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Coffee or tea? Some would say it’s an age-old debate. However, further research has revealed that the answer isn’t quite simple. Thanks to a recent study, our preferences over coffee or tea are a lot deeper. In fact, according to a study conducted by the University of Queensland in Australia reveals that depending on our genes can determine how bitter flavors taste on our tongue.
The study found we have “bitter taste receptor genes” and that these genes are the main contributor to our own “perception of caffeine”. These genes determine much we like or dislike coffee, and even if you prefer to get the buzz from it. Initial reports of this study revealed that our genes determine how our body responds to tea and coffee. However, this new study went deeper and looked at bitter tastes as well as caffeine perception. Specifically how those two aspects influence us and which of the two drinks we would have more often.
The study looked at both coffee and tea drinking habits of roughly 400,000 people in the UK between the ages of 37 and 73. They matched this data with the sample group’s genetic makeup as well. For this study, they compared both the participants’ drink preferences with their own genetics. Afterward, they looked for those who carried those bitter taste receptor genes and found that those who have bitter taste receptor genes drink more coffee than everyone else.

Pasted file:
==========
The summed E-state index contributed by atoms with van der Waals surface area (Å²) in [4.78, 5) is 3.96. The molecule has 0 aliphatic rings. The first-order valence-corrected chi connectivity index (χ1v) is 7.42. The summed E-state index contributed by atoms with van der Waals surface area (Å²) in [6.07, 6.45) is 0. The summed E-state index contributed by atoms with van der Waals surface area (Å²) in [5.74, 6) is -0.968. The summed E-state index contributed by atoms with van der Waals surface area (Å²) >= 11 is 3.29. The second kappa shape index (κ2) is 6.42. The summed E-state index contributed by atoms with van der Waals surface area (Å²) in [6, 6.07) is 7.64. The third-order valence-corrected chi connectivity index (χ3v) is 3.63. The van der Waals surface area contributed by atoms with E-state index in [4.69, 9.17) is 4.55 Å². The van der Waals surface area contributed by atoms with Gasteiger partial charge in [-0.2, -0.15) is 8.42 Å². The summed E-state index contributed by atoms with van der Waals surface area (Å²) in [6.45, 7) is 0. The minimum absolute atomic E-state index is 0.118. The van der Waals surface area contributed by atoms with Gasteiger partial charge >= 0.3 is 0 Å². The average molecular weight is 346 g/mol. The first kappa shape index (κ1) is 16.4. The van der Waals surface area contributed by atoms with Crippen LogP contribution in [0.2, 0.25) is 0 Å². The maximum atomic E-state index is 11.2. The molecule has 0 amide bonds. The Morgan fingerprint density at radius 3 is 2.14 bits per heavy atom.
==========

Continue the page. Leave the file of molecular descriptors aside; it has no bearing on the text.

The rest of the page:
In fact, the group discovered that those with those genes were 20 percent more likely to be coffee drinkers. On top of that, they drink less tea, mostly avoiding it.
When the study looked at tea drinkers, they found that they had genes that are more open to tasting different types of bitterness. The study found that tea drinkers were far more sensitive to bitter tastes. So, whenever they had a craving for caffeine or need that caffeine boost, those people tend to go for something that’s not as intense.
But despite all of this, your own genes aren’t exactly the final determination for your beverage of choice. No doubt we’ve all had experiences with beverages but also that our taste buds change over time for various reasons.
There are various benefits to drinking both coffee and tea so it’s not a matter of which one is better. As Harvard Health mentions, coffee has been linked to lower risks of heart disease as well as Parkinson’s and other forms of cancer. As for tea, there are numerous benefits depending on what you drink. Generally speaking tea is a fantastic source of antioxidants and is also connected to improving heart health, too.